Using translation as his lens, David Bellos shows how much we can learn about ourselves by exploring the ways we use translation, from the historical roots of written language to the stylistic choices of Ingmar Bergman, from the United Nations General Assembly to the significance of James Cameron's Avatar.Is That a Fish in Your Ear? ranges across human experience to describe why translation sits deep within us all, and why we need it in so many situations, from the spread of religion to our appreciation of literature; indeed, Bellos claims that all writers are by definition translators. Written with joie de vivre, reveling both in misunderstanding and communication, littered with wonderful asides, it promises any reader new eyes through which to understand the world. In the words of Bellos: "The practice of translation rests on two presuppositions. The first is that we are all different: we speak different tongues, and see the world in ways that are deeply influenced by the particular features of the tongue that we speak. The second is that we are all the same—that we can share the same broad and narrow kinds of feelings, information, understandings, and so forth. Without both of these suppositions, translation could not exist. Nor could anything we would like to call social life. Translation is another name for the human condition."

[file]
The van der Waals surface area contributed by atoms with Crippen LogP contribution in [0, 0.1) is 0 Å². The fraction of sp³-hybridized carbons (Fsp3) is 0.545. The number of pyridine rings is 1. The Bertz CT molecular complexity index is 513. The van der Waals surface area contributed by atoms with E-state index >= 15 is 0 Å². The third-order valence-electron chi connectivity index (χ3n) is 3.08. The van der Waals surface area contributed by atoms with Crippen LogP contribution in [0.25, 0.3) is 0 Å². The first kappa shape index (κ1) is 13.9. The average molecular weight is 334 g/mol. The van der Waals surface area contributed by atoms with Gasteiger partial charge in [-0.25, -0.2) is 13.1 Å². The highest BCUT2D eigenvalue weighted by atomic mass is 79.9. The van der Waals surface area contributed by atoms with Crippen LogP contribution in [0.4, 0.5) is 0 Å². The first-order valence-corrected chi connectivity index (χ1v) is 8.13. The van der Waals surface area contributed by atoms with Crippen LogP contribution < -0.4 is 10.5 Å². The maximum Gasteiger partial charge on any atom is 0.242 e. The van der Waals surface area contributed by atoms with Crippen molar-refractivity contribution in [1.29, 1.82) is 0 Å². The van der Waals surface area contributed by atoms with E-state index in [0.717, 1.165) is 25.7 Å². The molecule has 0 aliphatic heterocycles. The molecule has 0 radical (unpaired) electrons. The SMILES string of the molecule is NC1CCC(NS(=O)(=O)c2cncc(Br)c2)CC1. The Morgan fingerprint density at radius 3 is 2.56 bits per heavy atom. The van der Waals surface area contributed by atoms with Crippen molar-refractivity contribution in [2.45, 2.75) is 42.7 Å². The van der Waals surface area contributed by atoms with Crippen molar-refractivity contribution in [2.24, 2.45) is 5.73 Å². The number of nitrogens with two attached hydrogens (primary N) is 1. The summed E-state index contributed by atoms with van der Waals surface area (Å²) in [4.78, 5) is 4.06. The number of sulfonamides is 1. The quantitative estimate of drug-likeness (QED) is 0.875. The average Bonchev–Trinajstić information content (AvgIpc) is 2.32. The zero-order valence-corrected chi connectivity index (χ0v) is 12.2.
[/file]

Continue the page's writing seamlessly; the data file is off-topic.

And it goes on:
The Educated Imagination
Northrop Frye - 1963
Dr. Frye offers, in addition, challenging and stimulating ideas for the teaching of literature at lower school levels, designed both to promote an early interest and to lead the student to the knowledge and kaleidoscopic experience found in the study of literature.Dr. Frye's proposals for the teaching of literature include an early emphasis on poetry, the "central and original literary form," intensive study of the Bible, as literature, and the Greek and Latin classics, as these embody all the great enduring themes of western man, and study of the great literary forms: tragedy and comedy, romance and irony.
Shakespeare: The Invention of the Human
Harold Bloom - 1998
A landmark achievement as expansive, erudite, and passionate as its renowned author, Shakespeare: The Invention of the Human is the culmination of a lifetime of reading, writing about, and teaching Shakespeare. Preeminent literary critic-and ultimate authority on the western literary tradition-Harold Bloom leads us through a comprehensive reading of every one of the dramatist's plays, brilliantly illuminating each work with unrivaled warmth, wit and insight. At the same time, Bloom presents one of the boldest theses of Shakespearean scholarships: that Shakespeare not only invented the English language, but also created human nature as we know it today.
Mimesis: The Representation of Reality in Western Literature